Basic analysis

For each task in this section immunarch includes separate functions that are generally self-explanatory and are written in camel-case. Shorter names for the functions are also available, although the authors do not recommend their usage for the sake of clarity and readability of the code. The latter are mentioned in parantheses.

Note: all functions in immunarch require that the input immune repertoire data list have names. If you use the repLoad function, you will have no issues. If you compose your list by-hand, you must name elements in the list, e.g.:

your_data  # Your list with repertoires without names

names(your_data)
# Output: NULL

names(your_data) = sapply(1:length(your_data), function (i) paste0("Sample", i))
names(your_data)
# Output: Sample1 Sample2 ... Sample10

Basic analysis functions are:

  • repExplore (rep.ex) - to compute basic statistics, such as number of clones or distributions of lengths and counts. To explore them you need to pass the statistics, e.g. count, to the .method.

  • repClonality (rep.clo) - to compute the clonality of repertoires.

  • repOverlap (rep.ov) - to compute the repertoire overlap.

  • repOverlapAnalysis (rep.ova) - to analyse the repertoire overlap, including different clustering procedures and PCA.

  • geneUsage (gen.us) - to compute the distributions of V or J genes.

  • geneUsageAnalysis (gen.usa) - to analyse the distributions of V or J genes, including clustering and PCA.

  • repDiversity (rep.div) - to estimate the diversity of repertoires.

  • trackClonotypes (tr.clo) - to analyse the dynamics of repertoires across time points.

  • spectratype - to compute spectratype of clonotypes.

How to visualise analysis results

Output of each analysis function could be passed directly to the vis function - the general function for visualisation. Examples of usage are written below. Almost all visualisations of analysis results are support grouping data by their respective properties from the metadata table or using user-supplied properties. Grouping is possible by passing either .by argument or by passing both .by and .meta arguments to the vis function.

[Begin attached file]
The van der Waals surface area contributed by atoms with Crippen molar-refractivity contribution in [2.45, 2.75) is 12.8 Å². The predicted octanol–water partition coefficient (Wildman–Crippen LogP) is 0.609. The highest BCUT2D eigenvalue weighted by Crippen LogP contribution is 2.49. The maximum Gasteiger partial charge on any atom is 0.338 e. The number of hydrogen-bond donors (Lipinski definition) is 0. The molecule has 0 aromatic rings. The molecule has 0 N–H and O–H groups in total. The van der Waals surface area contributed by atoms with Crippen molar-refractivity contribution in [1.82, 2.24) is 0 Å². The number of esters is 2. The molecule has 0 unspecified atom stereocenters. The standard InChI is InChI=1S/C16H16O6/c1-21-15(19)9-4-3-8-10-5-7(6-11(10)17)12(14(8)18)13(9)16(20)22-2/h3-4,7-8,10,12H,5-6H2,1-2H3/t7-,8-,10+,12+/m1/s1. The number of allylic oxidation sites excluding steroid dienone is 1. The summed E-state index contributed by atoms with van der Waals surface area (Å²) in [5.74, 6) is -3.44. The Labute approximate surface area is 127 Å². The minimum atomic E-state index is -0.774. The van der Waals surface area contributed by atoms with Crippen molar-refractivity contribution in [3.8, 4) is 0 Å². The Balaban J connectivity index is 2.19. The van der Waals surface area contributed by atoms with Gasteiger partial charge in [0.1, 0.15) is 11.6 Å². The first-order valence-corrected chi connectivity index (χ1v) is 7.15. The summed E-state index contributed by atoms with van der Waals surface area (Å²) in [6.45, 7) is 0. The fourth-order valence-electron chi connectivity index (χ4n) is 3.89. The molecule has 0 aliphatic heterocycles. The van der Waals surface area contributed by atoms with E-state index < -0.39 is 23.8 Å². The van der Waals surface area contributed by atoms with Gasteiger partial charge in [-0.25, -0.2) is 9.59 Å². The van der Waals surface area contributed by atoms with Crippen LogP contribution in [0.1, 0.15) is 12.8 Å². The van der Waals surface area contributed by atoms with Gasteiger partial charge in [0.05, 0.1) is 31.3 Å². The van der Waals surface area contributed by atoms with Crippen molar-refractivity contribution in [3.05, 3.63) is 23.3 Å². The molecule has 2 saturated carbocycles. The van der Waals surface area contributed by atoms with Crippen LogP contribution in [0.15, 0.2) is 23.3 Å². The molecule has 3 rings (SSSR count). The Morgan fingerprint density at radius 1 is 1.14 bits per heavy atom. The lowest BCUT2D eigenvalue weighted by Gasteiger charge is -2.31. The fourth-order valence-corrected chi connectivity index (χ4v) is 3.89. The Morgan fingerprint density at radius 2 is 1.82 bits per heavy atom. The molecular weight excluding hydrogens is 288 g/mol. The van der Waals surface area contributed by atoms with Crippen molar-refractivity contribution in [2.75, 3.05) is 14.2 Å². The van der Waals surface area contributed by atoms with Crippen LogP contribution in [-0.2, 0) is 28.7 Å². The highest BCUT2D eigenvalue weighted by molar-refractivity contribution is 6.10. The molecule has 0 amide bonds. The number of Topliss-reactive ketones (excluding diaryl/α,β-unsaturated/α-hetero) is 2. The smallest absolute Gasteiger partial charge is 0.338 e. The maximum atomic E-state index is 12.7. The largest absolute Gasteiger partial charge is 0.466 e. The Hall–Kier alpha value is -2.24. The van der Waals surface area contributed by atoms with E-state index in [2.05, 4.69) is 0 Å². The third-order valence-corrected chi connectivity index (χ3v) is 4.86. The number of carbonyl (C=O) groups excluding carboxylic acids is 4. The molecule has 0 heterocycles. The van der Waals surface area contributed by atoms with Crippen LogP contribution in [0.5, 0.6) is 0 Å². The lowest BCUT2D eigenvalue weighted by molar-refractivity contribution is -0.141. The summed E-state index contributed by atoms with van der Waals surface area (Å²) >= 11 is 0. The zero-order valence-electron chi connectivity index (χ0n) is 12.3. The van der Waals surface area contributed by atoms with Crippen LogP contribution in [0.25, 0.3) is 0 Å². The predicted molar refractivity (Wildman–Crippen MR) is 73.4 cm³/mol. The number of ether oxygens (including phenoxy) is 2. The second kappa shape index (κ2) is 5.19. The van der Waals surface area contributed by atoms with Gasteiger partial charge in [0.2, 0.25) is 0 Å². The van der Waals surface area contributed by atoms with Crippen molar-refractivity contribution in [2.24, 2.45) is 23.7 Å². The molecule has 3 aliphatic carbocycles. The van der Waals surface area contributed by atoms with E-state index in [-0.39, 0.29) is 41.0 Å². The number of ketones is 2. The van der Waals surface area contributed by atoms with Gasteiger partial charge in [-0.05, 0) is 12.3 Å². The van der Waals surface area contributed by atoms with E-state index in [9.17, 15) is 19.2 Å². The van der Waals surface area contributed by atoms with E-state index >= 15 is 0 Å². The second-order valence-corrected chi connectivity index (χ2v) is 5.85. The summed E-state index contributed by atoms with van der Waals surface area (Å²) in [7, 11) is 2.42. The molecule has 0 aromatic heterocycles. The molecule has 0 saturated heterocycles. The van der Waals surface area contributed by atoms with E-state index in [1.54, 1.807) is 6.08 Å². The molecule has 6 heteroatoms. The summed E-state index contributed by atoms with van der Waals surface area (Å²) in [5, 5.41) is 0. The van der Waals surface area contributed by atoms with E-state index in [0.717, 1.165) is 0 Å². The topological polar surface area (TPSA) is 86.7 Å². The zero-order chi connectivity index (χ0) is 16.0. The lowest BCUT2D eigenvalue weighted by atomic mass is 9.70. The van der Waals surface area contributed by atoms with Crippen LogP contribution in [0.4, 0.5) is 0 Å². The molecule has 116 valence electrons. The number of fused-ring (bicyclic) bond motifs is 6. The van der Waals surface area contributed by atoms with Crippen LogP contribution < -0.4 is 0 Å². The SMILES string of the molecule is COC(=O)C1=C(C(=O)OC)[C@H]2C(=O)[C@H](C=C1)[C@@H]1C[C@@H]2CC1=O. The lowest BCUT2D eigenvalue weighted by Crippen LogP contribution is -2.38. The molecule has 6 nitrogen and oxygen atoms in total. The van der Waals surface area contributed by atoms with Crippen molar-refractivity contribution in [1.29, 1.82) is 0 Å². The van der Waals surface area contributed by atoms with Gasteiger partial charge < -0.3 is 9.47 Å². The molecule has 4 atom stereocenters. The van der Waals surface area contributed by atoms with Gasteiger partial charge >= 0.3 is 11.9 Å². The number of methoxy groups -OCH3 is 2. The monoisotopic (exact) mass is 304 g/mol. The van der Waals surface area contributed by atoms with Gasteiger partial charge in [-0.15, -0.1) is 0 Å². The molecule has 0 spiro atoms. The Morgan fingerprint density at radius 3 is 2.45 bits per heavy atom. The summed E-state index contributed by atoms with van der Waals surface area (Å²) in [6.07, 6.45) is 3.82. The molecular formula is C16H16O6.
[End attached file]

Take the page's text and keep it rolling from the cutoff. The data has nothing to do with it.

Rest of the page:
1. You can pass .by as a character vector with one or several column names from the metadata table to group your data before plotting. In this case you should provide also the .meta argument with the metadata table.
exp_vol = repExplore(immdata$data, .method = "volume")
p1 = vis(exp_vol, .by = c("Status"), .meta = immdata$meta)
p2 = vis(exp_vol, .by = c("Status", "Sex"), .meta = immdata$meta)
grid.arrange(p1, p2, ncol=2)

  1. You can pass .by as a character vector that exactly matches the number of samples in your data, each value should correspond to a sample’s property. It will be used to group data based on the values provided. Note that in this case you should pass NA to .meta.
exp_vol = repExplore(immdata$data, .method = "volume")
by_vec = c('C', 'C', 'C', 'C', 'C', 'C', 'MS', 'MS', 'MS', 'MS', 'MS', 'MS')
p = vis(exp_vol, .by = by_vec)
p

If data is grouped, than statistical tests for comparing means of groups will be performed, unless .test = F is supplied. In case there are only two groups, the Wilcoxon rank sum test is performed (R function wilcox.test with an argument exact = F) for testing if there is a difference in mean rank values between two groups. In case there more than two groups, the Kruskal-Wallis test is performed (R function kruskal.test), that is equivalent to ANOVA for ranks and it tests whether samples from different groups originated from the same distribution. A significant Kruskal-Wallis test indicates that at least one sample stochastically dominates one other sample. Adjusted for multiple comparisons P-values are plotted on the top of groups. P-value adjusting is done using the Holm method (also known as Holm-Bonferroni correction). You can execute the command ?p.adjust in the R console to see more.

Plots generated by the vis function as well as any ggplot2-based plots can be passed to fixVis—built-in software tool for making publication-ready plots:

# 1. Analyse
exp_len = repExplore(immdata$data, .method = "len", .col = "aa")

# 2. Visualise
p1 = vis(exp_len)

# 3. Fix and make publication-ready results
fixVis(p1)

See the fixVis tutorial here.

Exploratory analysis

For the basic exploratory analysis such as comparing of number of reads / UMIs per repertoire or distribution use the function repExplore.

exp_len = repExplore(immdata$data, .method = "len", .col = "aa")
exp_cnt = repExplore(immdata$data, .method = "count")
exp_vol = repExplore(immdata$data, .method = "volume")

p1 = vis(exp_len)
p2 = vis(exp_cnt)
p3 = vis(exp_vol)

p1

grid.arrange(p2, p3, ncol = 2)

# You can group samples by their metainformation
p4 = vis(exp_len, .by="Status", .meta=immdata$meta)
p5 = vis(exp_cnt, .by="Sex", .meta=immdata$meta)
p6 = vis(exp_vol, .by=c("Status", "Sex"), .meta=immdata$meta)

p4

grid.arrange(p5, p6, ncol = 2)

Clonality